Who can I look for straight answers on Title, Closing, and closing costs?

Title or escrow company personnel are available to review and explain your title policy and your closing statement.

 


  Understanding Title Insurance

What is title insurance? Newspapers refer to it in the weekly real estate sections and you hear about it in conversations with real estate brokers. If you've purchased a home you may be familiar with the benefits of title insurance. However, if this is your first home, you may wonder, "Why do I need yet another insurance policy?" While a number of issues can be raised by that question, we will start with a general answer.

The purchase of a home is one of the most expensive and important purchases you will ever make. You and your mortgage lender will want to make sure the property is indeed yours and that no one else has any lien, claim or encumbrance on your property.

The Land Title Association, in the following pages, answers some questions frequently asked about an often misunderstood line of insurance -- title insurance.

What is the difference between title insurance and casualty insurance?

Title insurers work to identify and eliminate risk before issuing a title insurance policy. Casualty insurers assume risks.

Casualty insurance companies realize that a certain number of losses will occur each year in a given category (auto, fire, etc.). The insurers collect premiums monthly or annually from the policy holders to establish reserve funds in order to pay for expected losses.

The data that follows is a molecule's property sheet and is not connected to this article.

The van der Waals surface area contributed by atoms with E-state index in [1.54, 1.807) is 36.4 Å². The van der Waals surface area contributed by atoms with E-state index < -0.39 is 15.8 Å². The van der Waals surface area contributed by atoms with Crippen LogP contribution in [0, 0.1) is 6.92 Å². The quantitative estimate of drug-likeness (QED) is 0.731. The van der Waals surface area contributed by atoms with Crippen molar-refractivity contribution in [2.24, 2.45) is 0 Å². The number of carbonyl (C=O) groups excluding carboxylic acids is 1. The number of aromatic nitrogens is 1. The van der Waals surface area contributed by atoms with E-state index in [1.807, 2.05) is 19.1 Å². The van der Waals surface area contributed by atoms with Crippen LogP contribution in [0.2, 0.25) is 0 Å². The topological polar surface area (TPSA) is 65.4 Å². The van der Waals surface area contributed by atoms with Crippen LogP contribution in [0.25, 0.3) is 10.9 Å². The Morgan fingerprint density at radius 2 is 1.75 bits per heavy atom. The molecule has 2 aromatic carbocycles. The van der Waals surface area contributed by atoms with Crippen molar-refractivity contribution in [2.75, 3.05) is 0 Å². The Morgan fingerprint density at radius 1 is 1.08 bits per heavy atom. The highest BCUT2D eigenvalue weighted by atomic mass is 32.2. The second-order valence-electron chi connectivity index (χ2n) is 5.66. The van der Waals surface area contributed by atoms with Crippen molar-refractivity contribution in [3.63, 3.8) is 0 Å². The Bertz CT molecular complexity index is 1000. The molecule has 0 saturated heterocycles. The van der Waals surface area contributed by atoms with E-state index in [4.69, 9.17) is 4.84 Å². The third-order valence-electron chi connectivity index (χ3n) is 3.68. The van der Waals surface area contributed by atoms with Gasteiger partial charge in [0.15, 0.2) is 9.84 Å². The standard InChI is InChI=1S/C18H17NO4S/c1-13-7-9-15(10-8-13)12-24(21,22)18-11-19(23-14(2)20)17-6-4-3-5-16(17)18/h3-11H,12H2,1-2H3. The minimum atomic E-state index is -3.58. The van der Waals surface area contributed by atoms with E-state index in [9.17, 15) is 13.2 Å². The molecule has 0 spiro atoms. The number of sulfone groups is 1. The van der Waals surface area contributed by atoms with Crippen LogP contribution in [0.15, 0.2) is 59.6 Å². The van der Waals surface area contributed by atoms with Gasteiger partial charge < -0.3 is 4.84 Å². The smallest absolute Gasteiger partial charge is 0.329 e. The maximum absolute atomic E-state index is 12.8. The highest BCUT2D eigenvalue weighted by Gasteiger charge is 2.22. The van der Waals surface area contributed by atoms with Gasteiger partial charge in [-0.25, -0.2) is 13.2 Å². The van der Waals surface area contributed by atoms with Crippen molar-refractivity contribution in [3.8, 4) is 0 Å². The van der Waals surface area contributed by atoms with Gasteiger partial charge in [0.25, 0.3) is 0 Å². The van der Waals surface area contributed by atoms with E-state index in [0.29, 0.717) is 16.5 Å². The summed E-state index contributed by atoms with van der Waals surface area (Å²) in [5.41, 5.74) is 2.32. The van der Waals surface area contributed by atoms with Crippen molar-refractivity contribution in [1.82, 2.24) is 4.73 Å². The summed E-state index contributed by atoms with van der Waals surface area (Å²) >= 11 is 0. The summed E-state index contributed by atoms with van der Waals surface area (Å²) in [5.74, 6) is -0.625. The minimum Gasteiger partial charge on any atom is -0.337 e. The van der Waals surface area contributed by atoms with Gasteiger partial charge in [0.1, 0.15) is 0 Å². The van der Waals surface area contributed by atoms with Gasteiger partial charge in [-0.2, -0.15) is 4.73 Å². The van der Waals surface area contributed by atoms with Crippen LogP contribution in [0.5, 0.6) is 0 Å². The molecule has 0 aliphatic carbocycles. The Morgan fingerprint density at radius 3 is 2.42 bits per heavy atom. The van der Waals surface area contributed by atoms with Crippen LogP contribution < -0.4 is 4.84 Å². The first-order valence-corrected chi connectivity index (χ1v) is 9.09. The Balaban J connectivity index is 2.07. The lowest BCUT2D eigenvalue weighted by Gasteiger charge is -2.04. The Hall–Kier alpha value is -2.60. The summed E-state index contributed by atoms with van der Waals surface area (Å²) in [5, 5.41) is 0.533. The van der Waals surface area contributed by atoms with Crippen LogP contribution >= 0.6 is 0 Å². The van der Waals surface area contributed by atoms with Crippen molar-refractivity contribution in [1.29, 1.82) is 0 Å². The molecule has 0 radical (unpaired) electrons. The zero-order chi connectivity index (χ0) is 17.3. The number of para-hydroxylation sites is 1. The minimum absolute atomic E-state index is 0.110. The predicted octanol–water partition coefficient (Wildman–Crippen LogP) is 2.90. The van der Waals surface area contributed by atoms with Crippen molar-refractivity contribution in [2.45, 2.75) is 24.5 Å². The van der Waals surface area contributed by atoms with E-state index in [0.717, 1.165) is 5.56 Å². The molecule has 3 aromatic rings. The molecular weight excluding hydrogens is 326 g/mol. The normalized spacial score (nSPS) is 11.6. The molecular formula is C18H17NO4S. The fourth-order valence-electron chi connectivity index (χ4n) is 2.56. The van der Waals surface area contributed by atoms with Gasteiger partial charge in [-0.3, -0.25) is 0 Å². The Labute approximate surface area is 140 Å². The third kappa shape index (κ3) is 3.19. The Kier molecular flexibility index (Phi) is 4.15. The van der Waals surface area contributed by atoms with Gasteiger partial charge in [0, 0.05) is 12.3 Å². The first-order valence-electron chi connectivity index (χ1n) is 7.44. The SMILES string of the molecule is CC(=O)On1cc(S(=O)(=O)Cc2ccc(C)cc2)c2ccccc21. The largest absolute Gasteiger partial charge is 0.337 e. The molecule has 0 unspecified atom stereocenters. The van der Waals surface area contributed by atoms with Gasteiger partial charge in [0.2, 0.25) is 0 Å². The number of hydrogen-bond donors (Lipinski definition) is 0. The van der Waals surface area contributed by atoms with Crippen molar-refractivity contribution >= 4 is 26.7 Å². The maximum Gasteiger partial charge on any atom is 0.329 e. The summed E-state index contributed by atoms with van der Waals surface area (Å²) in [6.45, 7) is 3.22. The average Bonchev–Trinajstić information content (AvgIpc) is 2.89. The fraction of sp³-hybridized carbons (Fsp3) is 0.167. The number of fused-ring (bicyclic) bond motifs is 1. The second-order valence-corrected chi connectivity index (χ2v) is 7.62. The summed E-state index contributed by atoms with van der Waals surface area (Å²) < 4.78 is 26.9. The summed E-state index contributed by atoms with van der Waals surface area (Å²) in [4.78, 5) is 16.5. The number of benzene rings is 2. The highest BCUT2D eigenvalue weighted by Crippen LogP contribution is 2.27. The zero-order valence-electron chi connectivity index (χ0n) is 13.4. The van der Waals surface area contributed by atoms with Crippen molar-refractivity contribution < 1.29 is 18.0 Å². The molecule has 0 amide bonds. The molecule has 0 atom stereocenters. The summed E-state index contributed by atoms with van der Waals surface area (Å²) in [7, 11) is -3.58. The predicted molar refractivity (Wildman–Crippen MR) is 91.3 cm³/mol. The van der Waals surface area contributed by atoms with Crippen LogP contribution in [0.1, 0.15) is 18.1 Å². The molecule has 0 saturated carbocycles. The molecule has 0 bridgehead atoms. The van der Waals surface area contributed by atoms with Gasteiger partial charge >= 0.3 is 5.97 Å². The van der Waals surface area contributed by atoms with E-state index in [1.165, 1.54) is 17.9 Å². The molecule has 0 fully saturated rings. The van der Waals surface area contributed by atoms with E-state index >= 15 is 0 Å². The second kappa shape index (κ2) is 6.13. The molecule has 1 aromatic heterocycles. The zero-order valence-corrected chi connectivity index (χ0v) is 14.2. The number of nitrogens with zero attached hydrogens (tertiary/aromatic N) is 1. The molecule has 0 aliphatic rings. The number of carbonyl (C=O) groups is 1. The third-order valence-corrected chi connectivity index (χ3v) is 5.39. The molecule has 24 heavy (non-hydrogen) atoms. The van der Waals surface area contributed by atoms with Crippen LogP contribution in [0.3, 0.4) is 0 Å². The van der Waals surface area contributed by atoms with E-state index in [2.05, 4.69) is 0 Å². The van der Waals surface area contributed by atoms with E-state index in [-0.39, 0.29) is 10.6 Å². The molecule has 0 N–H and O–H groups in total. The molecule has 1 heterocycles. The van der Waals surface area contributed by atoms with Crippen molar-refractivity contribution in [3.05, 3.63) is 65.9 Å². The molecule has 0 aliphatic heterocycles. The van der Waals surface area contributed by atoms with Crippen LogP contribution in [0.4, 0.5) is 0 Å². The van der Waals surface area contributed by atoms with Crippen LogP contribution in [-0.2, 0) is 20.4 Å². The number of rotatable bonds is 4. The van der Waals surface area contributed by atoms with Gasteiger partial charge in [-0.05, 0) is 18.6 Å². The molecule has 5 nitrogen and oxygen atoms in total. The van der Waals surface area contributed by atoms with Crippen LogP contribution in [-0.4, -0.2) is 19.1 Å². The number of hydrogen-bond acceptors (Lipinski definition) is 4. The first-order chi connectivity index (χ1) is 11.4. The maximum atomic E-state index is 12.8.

Title companies work in a very different manner. Title insurance will indemnify you against loss under the terms of your policy, but title companies work in advance of issuing your policy to identify and eliminate potential risks and therefore prevent losses caused by title defects that may have been created in the past.

Title insurance also differs from casualty insurance in that the greatest part of the title insurance premium dollar goes towards risk elimination. Title companies maintain "title plants" which contain information regarding property transfers and liens reaching back many years. Maintaining these title plants, along with the searching and examining of title, is where most of your premium dollar goes.

Who needs title insurance?

Buyers and lenders in real estate transactions need title insurance. Both want to know that the property they are involved with is insured against certain title defects. Title companies provide this needed insurance coverage subject to the terms of the policy. The seller, buyer and lender all benefit from the insurance provided by title companies.

What does title insurance insure?

Title insurance offers protection against claims resulting from various defects (as set out in the policy) which may exist in the title to a specific parcel of real property, effective on the issue date of the policy. For example, a person might claim to have a deed or lease giving them ownership or the right to possess your property. Another person could claim to hold an easement giving them a right of access across your land. Yet another person may claim that they have a lien on your property securing the repayment of a debt. That property may be an empty lot or it may hold a 50-story office tower. Title companies work with all types of real property.